Nuclear magnetisation

Nuclear magnetisation refers to the magnetic moment of an atomic nucleus. Magnetic resonance imaging (MRI) makes use of nuclear magnetic resonance (NMR). Some nuclei may have nuclear magnetisation depending on their nuclear charge distribution and the spin of its protons and neutrons. Nuclei with an even number of protons and neutrons will have no magnetic force, but nuclei with an odd number of protons and neutrons may have magnetisation. A nuclei with an odd number of protons or neutrons may behave like a bar magnet and have magnetic resonance. An example of this is Hydrogen, which has a solitary proton. MRI’s make use of Hydrogen because of its potential for nuclear magnetisation and relative abundance in the body in water and fat.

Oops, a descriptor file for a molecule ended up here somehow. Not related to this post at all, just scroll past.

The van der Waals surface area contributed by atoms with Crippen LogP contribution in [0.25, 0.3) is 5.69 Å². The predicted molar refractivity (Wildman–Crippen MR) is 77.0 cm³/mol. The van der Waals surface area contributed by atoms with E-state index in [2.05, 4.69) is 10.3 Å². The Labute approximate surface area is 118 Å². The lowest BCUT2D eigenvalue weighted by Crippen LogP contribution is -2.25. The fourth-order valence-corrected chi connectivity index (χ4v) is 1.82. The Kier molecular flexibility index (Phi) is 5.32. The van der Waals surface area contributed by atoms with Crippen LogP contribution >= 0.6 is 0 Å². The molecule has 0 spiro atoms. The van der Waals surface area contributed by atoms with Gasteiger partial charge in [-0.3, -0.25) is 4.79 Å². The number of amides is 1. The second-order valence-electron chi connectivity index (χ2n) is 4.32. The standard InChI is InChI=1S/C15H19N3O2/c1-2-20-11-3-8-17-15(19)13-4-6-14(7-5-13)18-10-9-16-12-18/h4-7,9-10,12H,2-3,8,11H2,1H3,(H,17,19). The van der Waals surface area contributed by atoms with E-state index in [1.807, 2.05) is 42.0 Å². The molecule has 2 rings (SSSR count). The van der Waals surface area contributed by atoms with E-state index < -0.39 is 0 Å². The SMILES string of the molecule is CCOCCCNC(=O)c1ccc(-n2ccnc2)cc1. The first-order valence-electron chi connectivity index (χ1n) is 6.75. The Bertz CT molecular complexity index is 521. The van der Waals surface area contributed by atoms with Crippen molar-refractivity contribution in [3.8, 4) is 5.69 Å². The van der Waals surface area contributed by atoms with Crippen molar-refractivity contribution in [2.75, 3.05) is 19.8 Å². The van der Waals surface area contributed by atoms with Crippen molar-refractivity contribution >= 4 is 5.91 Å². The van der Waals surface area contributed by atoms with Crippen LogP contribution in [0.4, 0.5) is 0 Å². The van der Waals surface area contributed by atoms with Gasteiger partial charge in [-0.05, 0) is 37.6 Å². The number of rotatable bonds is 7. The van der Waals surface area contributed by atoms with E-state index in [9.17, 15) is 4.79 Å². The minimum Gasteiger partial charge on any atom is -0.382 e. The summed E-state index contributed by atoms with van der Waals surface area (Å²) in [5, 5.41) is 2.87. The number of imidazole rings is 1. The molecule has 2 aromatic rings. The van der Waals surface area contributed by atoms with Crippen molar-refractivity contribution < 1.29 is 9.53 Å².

Physics and Imaging Technology: MRI

Factors affecting T1

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rID: 60734
Section: Physics
Tag: physics, mri
Synonyms or Alternate Spellings:

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